Any Bitcoin ETF Gaining Approval in 2017? Don’t Bet On It. Here’s Why
The defeat of the COIN Bitcoin ETF turned out to be the story that wasn’t. Yes, it caused a sharp dip in the market, but this was filled within hours on Friday evening. Some say this is not a big deal because other ETF proposals wait in the wings. But the evidence says they will suffer a similar fate.
‘Significant Markets for Bitcoin are Unregulated’
Let’s take you back to Friday afternoon. The decision on the Bitcoin ETF was set to come down by Saturday, March 11th, so the SEC held up their end of the bargain. They did not delay the decision again, but said they will not approve the proposal. The deeper issue is why it was not approved.
“Based on the record before it, the (SEC) Commission believes that the significant markets for bitcoin are unregulated,” the SEC said in a statement. “The Commission notes that bitcoin is still in the relatively early stages of its development and that, over time, regulated bitcoin-related markets of significant size may develop.”
Bitcoin ETF a ‘Cause for a Pause’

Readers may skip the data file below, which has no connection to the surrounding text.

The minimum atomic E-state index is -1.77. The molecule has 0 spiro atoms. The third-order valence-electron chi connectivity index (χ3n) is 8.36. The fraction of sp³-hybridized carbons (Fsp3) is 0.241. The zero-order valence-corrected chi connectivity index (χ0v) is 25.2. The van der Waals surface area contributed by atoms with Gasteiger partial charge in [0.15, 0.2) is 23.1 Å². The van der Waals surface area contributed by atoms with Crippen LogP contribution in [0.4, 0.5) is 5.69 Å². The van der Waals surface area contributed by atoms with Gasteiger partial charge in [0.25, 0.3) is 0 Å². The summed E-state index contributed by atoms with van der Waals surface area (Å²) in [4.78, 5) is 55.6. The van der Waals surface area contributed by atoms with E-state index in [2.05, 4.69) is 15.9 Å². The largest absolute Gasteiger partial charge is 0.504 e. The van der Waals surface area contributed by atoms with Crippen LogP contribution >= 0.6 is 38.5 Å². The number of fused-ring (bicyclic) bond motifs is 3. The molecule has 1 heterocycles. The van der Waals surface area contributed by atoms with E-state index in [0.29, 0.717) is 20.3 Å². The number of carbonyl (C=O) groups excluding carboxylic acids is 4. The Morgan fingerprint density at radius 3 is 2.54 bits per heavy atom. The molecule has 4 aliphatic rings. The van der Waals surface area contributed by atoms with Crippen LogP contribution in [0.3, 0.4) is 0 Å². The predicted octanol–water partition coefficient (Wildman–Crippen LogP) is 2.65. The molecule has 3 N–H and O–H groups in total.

This does not sound like a problem based on The Winklevoss Twins actual proposal, or a technicality. The problem the SEC seems to have is with the Bitcoin market overall. They specifically mentioned multiple global markets, plus a long time view of their progression towards regulation, which really isn’t in the offing.
“The SEC made a strong statement and it listed its concerns, and I thought it did a very good job of explaining its rationale,” Phil Bak, the former head of ETF listings at the New York Stock Exchange told MarketWatch.
Bitcoin will mature as an investment over the coming years, but I don’t think we’ll see a change in how the SEC views it over that time. For the other firms trying to bring one to market, I’m trying to think of a nice way to say, ‘no chance in hell’ for their approval.
The Winklevoss Twins have been on this mission for almost four years and they have decided not to give up on the process. However, the reasons for denial have virtually nothing to do with the proposal, so where do they go from here?
“They can obviously try again, and SEC membership continually changes, but getting rejected is usually a stop, or at least cause for a pause. I don’t know what the next steps would be,” said Todd Rosenbluth, director of ETF and mutual fund research at CFRA.
“The SEC highlighted the unregulated market for bitcoin, and I don’t think the filers could do anything to change that,” Rosenbluth said.
Therefore, it appears that similar filings such as Barry Silbert’s Bitcoin Investment Trust will share a similar fate as COIN or at least until regulators get better oversight of Bitcoin and its related markets.
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